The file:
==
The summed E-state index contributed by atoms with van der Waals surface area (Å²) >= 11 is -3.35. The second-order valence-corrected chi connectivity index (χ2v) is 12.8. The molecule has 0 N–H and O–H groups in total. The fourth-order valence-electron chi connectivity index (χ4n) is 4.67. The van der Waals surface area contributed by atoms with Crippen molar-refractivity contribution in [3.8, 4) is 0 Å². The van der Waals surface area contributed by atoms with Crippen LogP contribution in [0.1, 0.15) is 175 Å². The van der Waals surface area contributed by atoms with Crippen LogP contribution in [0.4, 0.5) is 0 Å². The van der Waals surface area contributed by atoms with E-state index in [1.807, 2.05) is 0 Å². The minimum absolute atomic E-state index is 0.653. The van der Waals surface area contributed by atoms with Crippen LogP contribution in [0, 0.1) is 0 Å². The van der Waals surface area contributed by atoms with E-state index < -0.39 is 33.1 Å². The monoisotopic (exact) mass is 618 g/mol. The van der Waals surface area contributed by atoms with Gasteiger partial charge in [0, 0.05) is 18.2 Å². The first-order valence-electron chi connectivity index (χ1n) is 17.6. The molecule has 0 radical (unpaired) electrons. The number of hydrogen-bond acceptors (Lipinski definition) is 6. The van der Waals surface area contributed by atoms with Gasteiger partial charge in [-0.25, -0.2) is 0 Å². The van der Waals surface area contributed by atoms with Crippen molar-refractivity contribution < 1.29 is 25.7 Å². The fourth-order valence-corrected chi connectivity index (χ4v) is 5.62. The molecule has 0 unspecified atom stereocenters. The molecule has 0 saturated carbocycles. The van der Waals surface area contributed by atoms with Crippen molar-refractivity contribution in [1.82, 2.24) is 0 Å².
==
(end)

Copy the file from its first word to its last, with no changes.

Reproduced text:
The summed E-state index contributed by atoms with van der Waals surface area (Å²) >= 11 is -3.35. The second-order valence-corrected chi connectivity index (χ2v) is 12.8. The molecule has 0 N–H and O–H groups in total. The fourth-order valence-electron chi connectivity index (χ4n) is 4.67. The van der Waals surface area contributed by atoms with Crippen molar-refractivity contribution in [3.8, 4) is 0 Å². The van der Waals surface area contributed by atoms with Crippen LogP contribution in [0.1, 0.15) is 175 Å². The van der Waals surface area contributed by atoms with Crippen LogP contribution in [0.4, 0.5) is 0 Å². The van der Waals surface area contributed by atoms with E-state index in [1.807, 2.05) is 0 Å². The minimum absolute atomic E-state index is 0.653. The van der Waals surface area contributed by atoms with Crippen LogP contribution in [0, 0.1) is 0 Å². The van der Waals surface area contributed by atoms with E-state index < -0.39 is 33.1 Å². The monoisotopic (exact) mass is 618 g/mol. The van der Waals surface area contributed by atoms with Gasteiger partial charge in [0, 0.05) is 18.2 Å². The first-order valence-electron chi connectivity index (χ1n) is 17.6. The molecule has 0 radical (unpaired) electrons. The number of hydrogen-bond acceptors (Lipinski definition) is 6. The van der Waals surface area contributed by atoms with Gasteiger partial charge in [-0.25, -0.2) is 0 Å². The van der Waals surface area contributed by atoms with Crippen molar-refractivity contribution < 1.29 is 25.7 Å². The fourth-order valence-corrected chi connectivity index (χ4v) is 5.62. The molecule has 0 unspecified atom stereocenters. The molecule has 0 saturated carbocycles. The van der Waals surface area contributed by atoms with Crippen molar-refractivity contribution in [1.82, 2.24) is 0 Å².